What are alternatives to roux? (6 substitutes for roux)

In this brief guide, we will answer the question “What are alternatives to roux?”, discuss different types of roux and the procedure to make the roux.

What are alternatives to roux?

If your soup turns out runny or your Garvy is not consistent enough, and there is no roux, you can use the following alternatives to the roux:

  • Flour
  • Cornstarch or arrowroot
  • Tomato paste
  • Egg yolk
  • Vegetable puree (such as potato, winter squash, etc.)
  • Nut butter

What is a roux?

A roux is a mixture obtained from mixing roughly equal parts of starch and liquid fat that are cooked together and then used as a thickener in soups, stews, and sauces. The flour is toasted and whisked into the fat and then adds a specific nutty flavor to the thing in which it is being added.

What is a dry roux?

Toasted flour is simply termed as a dry roux. You can get it in any of the following two ways:

  • Either prepare it in the skillet on the stovetop
  • Or bake it in the oven at 350 F for 25 minutes

It doesn’t matter what way you choose to make the dry roux, just make sure to stir it occasionally to ensure even color until the floor is brown.

What can you substitute for flour in a roux?

For gluten-free thickening powder, skip the flour and prepare slurry using cornstarch or arrowroot to mix in your soup at the end of cooking time.

What will you do to keep the nutty flavor of roux?

To keep the nutty flavor of the roux, swap it in sweet rice flour for wheat flour. As sweet rice flour is obtained from ground glutinous rice so it creates the same silky texture as that created by regular flour.

What are the types of roux?

Based on the color and how long you cook the mixture of flour and fat, there are three main types of roux:

  • White roux

It is the most common type of roux with the most thickening power. We generally use this type for white sauce and soups. It is prepared by cooking the flour long enough to eliminate its raw flavor. The cooking time ranges from 2-5 minutes.

  • Blonde roux

This type of roux is caramel colored with a nuttier flavor. We generally use this type for making veloute (one of the mother sauces) but we can also use it as a substitute for the white roux. The cooking time ranges from 9-11 minutes.

  • Brown roux

This type of roux is deeply flavored with a maple-colored mixture that does not have as much thickening power as the other two types. Generally, vegetable oil is used for this type of roux instead of butter. It is cooked for almost 30 minutes with continuous stirring to keep it from burning.

What way is better to cook a roux: stovetop or oven?

You can cook a roux either on the stovetop or in the oven but there are advantages and disadvantages to each:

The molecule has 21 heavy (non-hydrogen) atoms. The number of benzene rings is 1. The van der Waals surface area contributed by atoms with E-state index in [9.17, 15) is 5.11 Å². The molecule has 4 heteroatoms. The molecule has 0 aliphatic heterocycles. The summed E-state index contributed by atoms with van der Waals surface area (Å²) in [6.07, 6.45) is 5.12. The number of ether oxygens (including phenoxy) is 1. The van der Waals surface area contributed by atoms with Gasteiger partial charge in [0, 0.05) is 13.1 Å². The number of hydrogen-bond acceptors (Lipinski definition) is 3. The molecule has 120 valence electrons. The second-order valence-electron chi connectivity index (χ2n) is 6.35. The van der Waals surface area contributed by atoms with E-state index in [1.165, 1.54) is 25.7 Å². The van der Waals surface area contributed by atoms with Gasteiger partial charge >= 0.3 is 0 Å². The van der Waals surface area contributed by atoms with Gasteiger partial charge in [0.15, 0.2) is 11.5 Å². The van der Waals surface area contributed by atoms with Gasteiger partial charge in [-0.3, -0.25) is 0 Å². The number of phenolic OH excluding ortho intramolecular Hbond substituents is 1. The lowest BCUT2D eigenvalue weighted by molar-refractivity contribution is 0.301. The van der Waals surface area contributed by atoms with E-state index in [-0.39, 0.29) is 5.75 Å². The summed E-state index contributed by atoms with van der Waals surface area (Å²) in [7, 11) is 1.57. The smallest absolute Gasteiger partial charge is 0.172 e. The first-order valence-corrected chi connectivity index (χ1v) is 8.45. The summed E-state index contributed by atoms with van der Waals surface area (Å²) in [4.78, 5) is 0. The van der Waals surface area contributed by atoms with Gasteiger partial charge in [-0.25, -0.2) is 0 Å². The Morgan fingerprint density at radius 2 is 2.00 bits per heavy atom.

• Cooking roux on the stovetop

Advantage: You can cook the roux faster on a stovetop. You can also keep an eye on it the whole time while whisking continuously as it develops. This also helps you to gauge its color and aroma and take it off-heat when it seems right.

Disadvantage: When cooking the roux on the stovetop, it can scorch more easily if you are not careful enough.

  • Cooking roux in the oven

Advantage: While cooking roux in the oven, you don’t need to worry much about the roux suddenly going up in smoke. You can leave it unattended for a long time.

Disadvantage: It takes a lot of time to cook, approximately more than 2 hours (1 and a ½ hour at 350 F to take it to the blonde stage, and another 3 hours for the final, dark brown roux to be ready). That is, a lot of waiting!

How to make a roux?

To make a roux that is enough to thicken one cup of milk/broth, you will require the following materials;

  • 2 tablespoons butter or vegetable oil (such as Canola oil)
  • 2 tablespoons all-purpose flour
  • ⅛ teaspoon salt
  • Dash white paper

Now, follow the following easy steps to prepare a perfect roux:

  1. Melt the butter or oil over medium heat in a small saucepan.
  2. Add the flour, salt, and pepper and stir with the help of a rubber spatula.
  3. Cook with frequent stirring, long enough (about 2 minutes) to eliminate the taste and odor of raw flour.
  4. The white roux will be ready when the ingredients are well combined and the mixture looks smooth.
  5. To deepen the nutty flavor of the roux, continue cooking it (for about 10 minutes) with constant stirring until an appealing caramel color is obtained.
  6. For a brown roux, keep going for a total of 30 minutes. After 30 minutes, it will turn out deep and rich with a nuttier flavor and aroma.
  7. Now you can use your prepared roux or can save it to be used later.

Conclusion:

In this brief guide, we answered the question “What are the alternatives to roux?”, discussed different types of roux and the procedure to make the roux.

Citations:

Leave a Reply

Your email address will not be published. Required fields are marked *